By Jared Chausow
By Katie Toth
By Elizabeth Flock
By Albert Samaha
By Anna Merlan
By Jon Campbell
By Jon Campbell
By Albert Samaha
Casing The Joint Prashanthi has 18 nicely spaced tables with a wine and beer bar at the rear. As a nod to the area's substantial population of Orthodox Jews, there is a certificate of Kashrut in the window, certifying the food as kosher; plus, there are prayer books and a sink for washing outside the restrooms. Pictures of the homeland (India, that is) and statues of various godheads are nicely lit, and the walls are covered with bamboo. Paper table cloths cover the tables and, inexplicably, "Fun and Games" place mats set the place for one and all. But no crayons. Luckily, I had brought my own and got to work on tic-tac-toe.
What We Ate Possibly to spare patrons from the embarrassment of poor pronunciation, the menu takes a cue from those in Chinese restaurants and has letters and numbers before each dish. We ordered the proverbial left side of the menu, which listed the appetizers. Bhel poori ($3.95), the Indian wet trail mix of fried noodles, lentils, peanuts, tomatoes and spices, was promptly inhaled, proving that it should be available by the bagful everywhere potato chips are sold. We immediately ordered more as I filled in some funny faces on my place mat. We ordered the assorted appetizers ($7.95) and asked Shanker if we got to choose the assortment. We didn't. It came with one vegetable cutlet and one samosa, a fried vegetable turnover. It also came with bajii, sort of the Indian version of tempura. This one had battered and fried green pepper and eggplant. We also got idlysteamed rice and lentil cakes served with coconut chutney and bean sauce. I had a bowl of mulligatawny soup, which stayed hot for 20 minutes in a copper-bottom bowl. It wasn't spicy, but bracing. Aloo paratha ($3.95) is potato-stuffed bread and mooli paratha ($3.95) is turnip-stuffed bread, both of which we ripped up by hand and devoured, ignoring both the heat and proper manners.
I found my way to the zoo on the place mat with my crayon and moved on to the other side of the menu, taking inventory with the knowledge that zoo and other animals were safe here tonight. Shanker came back and most items were ordered by number: "C-9!" "P-7!" I couldn't help yelling "Bingo!" and hoped that didn't mean something rude in Hindi.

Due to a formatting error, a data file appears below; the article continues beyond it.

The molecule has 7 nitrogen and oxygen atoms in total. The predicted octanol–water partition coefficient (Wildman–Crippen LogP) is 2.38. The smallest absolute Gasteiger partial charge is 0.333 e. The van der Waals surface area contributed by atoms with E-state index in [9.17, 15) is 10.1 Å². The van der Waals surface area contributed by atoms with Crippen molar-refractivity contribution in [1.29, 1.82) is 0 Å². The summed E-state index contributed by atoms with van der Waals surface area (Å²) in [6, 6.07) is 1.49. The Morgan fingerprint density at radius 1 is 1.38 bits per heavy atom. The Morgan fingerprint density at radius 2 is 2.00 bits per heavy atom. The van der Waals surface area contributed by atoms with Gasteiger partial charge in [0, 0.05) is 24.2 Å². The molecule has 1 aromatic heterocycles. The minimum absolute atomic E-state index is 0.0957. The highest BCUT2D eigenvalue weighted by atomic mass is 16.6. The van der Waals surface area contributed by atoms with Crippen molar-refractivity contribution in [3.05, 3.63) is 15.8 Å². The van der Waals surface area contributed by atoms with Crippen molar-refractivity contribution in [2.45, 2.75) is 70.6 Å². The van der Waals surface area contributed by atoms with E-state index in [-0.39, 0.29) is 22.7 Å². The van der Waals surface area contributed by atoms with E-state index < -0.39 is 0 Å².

Like a latke on steroids, oothappam ($7.95)(sometimes spelled with a "U") covered the plate and was topped with peas, carrots, tomatoes and onions. The masala dosa and rawa dosa ($7.95) were the biggest, wafer-thin crepes in the world. Rolled into pipes, they were filled with a potato mixture that would have been too messy for our horde to eat by hand. Like everything we sampled, they were both unusual and tasty. Pesarattu ($7.95) was another gigantic crepe, but made of green lentils and folded into a triangular shape, also filled with a potato concoction. Shahee paneer ($8.95) was one of the few dishes with cheese, which blended well with the spinach. Refreshing mango chutney was ordered separately ($1.50).
Carnivore Alert Turnabout is fair play, but this is not your place. The best I can tell you is that about two hours into the feast, we all started reminiscing about our favorite meats. Even the sole vegan in our group (and menu guide for the night) waxed poetic about the turkey on rye with Russian and slaw at the city's 2nd Avenue Deli. Peter Luger was mentioned with reverence. The virtues of bacon were extolled by the chief flesh eater among us. Talk was as close to meat as we were going to get. The lesson here is that a vegetarian can survive better in a steakhouse than a meat lover can in a place like this.
Cavity Patrol I shirked my duty and didn't order dessert. But next time, I plan to enjoy an ice-cream-like concoction called kulfi ($4.95) and some gulabjamun ($4.95), fried dough balls in a super-sweet syrup.
Damage Other than the various thalis, which include three curries, rice and dessert for $19.95, all other dishes top out at a very reasonable $8.95, with appetizers going for $3.95.